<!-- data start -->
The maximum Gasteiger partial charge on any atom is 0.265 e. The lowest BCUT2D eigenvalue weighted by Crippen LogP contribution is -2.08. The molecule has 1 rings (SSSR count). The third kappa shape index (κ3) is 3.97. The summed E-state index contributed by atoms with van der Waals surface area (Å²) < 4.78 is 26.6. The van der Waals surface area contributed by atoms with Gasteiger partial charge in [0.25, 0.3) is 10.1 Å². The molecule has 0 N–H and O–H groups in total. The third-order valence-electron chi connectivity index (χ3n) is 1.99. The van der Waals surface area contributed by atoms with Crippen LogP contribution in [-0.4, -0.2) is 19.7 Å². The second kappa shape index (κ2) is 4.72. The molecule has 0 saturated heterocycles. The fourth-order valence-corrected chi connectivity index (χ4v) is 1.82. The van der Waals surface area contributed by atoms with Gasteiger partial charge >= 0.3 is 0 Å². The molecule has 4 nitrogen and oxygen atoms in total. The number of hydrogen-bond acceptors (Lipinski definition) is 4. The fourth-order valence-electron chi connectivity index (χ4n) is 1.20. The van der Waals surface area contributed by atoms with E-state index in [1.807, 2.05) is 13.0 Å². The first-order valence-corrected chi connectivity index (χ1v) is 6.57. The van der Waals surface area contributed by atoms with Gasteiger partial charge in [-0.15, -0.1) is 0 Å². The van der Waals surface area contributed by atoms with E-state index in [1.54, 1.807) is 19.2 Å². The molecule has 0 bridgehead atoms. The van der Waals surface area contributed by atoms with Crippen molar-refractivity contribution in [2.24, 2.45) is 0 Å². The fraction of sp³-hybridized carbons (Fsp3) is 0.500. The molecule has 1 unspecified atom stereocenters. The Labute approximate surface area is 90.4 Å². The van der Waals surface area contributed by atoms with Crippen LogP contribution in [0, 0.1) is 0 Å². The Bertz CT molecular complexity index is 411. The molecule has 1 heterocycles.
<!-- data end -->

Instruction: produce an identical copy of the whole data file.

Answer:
The maximum Gasteiger partial charge on any atom is 0.265 e. The lowest BCUT2D eigenvalue weighted by Crippen LogP contribution is -2.08. The molecule has 1 rings (SSSR count). The third kappa shape index (κ3) is 3.97. The summed E-state index contributed by atoms with van der Waals surface area (Å²) < 4.78 is 26.6. The van der Waals surface area contributed by atoms with Gasteiger partial charge in [0.25, 0.3) is 10.1 Å². The molecule has 0 N–H and O–H groups in total. The third-order valence-electron chi connectivity index (χ3n) is 1.99. The van der Waals surface area contributed by atoms with Crippen LogP contribution in [-0.4, -0.2) is 19.7 Å². The second kappa shape index (κ2) is 4.72. The molecule has 0 saturated heterocycles. The fourth-order valence-corrected chi connectivity index (χ4v) is 1.82. The van der Waals surface area contributed by atoms with Gasteiger partial charge >= 0.3 is 0 Å². The molecule has 4 nitrogen and oxygen atoms in total. The number of hydrogen-bond acceptors (Lipinski definition) is 4. The fourth-order valence-electron chi connectivity index (χ4n) is 1.20. The van der Waals surface area contributed by atoms with E-state index in [1.807, 2.05) is 13.0 Å². The first-order valence-corrected chi connectivity index (χ1v) is 6.57. The van der Waals surface area contributed by atoms with Gasteiger partial charge in [-0.15, -0.1) is 0 Å². The van der Waals surface area contributed by atoms with E-state index in [1.54, 1.807) is 19.2 Å². The molecule has 0 bridgehead atoms. The van der Waals surface area contributed by atoms with Crippen molar-refractivity contribution in [2.24, 2.45) is 0 Å². The fraction of sp³-hybridized carbons (Fsp3) is 0.500. The molecule has 1 unspecified atom stereocenters. The Labute approximate surface area is 90.4 Å². The van der Waals surface area contributed by atoms with Crippen LogP contribution in [0, 0.1) is 0 Å². The Bertz CT molecular complexity index is 411. The molecule has 1 heterocycles.